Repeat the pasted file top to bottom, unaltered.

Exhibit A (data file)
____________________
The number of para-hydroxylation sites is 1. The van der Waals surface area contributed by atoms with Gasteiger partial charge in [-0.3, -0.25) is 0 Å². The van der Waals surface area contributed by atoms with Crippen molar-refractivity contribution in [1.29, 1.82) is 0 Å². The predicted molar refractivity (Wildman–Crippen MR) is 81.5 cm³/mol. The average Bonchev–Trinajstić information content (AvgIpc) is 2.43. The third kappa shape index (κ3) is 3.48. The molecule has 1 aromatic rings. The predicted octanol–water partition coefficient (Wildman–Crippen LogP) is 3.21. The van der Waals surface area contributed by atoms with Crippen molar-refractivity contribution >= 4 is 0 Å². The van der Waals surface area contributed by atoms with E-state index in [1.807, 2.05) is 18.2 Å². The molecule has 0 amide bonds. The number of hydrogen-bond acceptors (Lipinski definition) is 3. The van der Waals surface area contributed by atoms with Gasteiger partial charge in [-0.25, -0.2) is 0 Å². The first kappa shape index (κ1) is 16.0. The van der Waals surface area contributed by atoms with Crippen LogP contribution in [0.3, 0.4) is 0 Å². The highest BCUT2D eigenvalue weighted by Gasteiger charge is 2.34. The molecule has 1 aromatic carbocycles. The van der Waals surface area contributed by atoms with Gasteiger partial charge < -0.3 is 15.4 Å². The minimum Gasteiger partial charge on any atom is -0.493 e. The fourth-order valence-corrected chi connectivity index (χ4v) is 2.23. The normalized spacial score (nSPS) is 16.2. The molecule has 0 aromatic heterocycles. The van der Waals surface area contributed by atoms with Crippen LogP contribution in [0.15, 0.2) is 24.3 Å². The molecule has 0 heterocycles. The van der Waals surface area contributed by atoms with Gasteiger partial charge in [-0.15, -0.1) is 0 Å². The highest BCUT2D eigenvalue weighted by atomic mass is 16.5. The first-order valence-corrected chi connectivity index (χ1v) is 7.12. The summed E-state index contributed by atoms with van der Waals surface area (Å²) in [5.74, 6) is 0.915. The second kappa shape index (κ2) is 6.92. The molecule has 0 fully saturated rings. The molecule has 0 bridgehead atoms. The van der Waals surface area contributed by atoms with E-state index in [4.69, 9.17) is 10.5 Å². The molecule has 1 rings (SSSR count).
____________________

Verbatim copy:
The number of para-hydroxylation sites is 1. The van der Waals surface area contributed by atoms with Gasteiger partial charge in [-0.3, -0.25) is 0 Å². The van der Waals surface area contributed by atoms with Crippen molar-refractivity contribution in [1.29, 1.82) is 0 Å². The predicted molar refractivity (Wildman–Crippen MR) is 81.5 cm³/mol. The average Bonchev–Trinajstić information content (AvgIpc) is 2.43. The third kappa shape index (κ3) is 3.48. The molecule has 1 aromatic rings. The predicted octanol–water partition coefficient (Wildman–Crippen LogP) is 3.21. The van der Waals surface area contributed by atoms with Crippen molar-refractivity contribution >= 4 is 0 Å². The van der Waals surface area contributed by atoms with E-state index in [1.807, 2.05) is 18.2 Å². The molecule has 0 amide bonds. The number of hydrogen-bond acceptors (Lipinski definition) is 3. The van der Waals surface area contributed by atoms with Gasteiger partial charge in [-0.25, -0.2) is 0 Å². The first kappa shape index (κ1) is 16.0. The van der Waals surface area contributed by atoms with Crippen LogP contribution in [0.3, 0.4) is 0 Å². The highest BCUT2D eigenvalue weighted by Gasteiger charge is 2.34. The molecule has 1 aromatic carbocycles. The van der Waals surface area contributed by atoms with Gasteiger partial charge < -0.3 is 15.4 Å². The minimum Gasteiger partial charge on any atom is -0.493 e. The fourth-order valence-corrected chi connectivity index (χ4v) is 2.23. The normalized spacial score (nSPS) is 16.2. The molecule has 0 aromatic heterocycles. The van der Waals surface area contributed by atoms with Crippen LogP contribution in [0.15, 0.2) is 24.3 Å². The molecule has 0 heterocycles. The van der Waals surface area contributed by atoms with Gasteiger partial charge in [-0.15, -0.1) is 0 Å². The highest BCUT2D eigenvalue weighted by atomic mass is 16.5. The first-order valence-corrected chi connectivity index (χ1v) is 7.12. The summed E-state index contributed by atoms with van der Waals surface area (Å²) in [5.74, 6) is 0.915. The second kappa shape index (κ2) is 6.92. The molecule has 0 fully saturated rings. The molecule has 0 bridgehead atoms. The van der Waals surface area contributed by atoms with E-state index in [4.69, 9.17) is 10.5 Å². The molecule has 1 rings (SSSR count).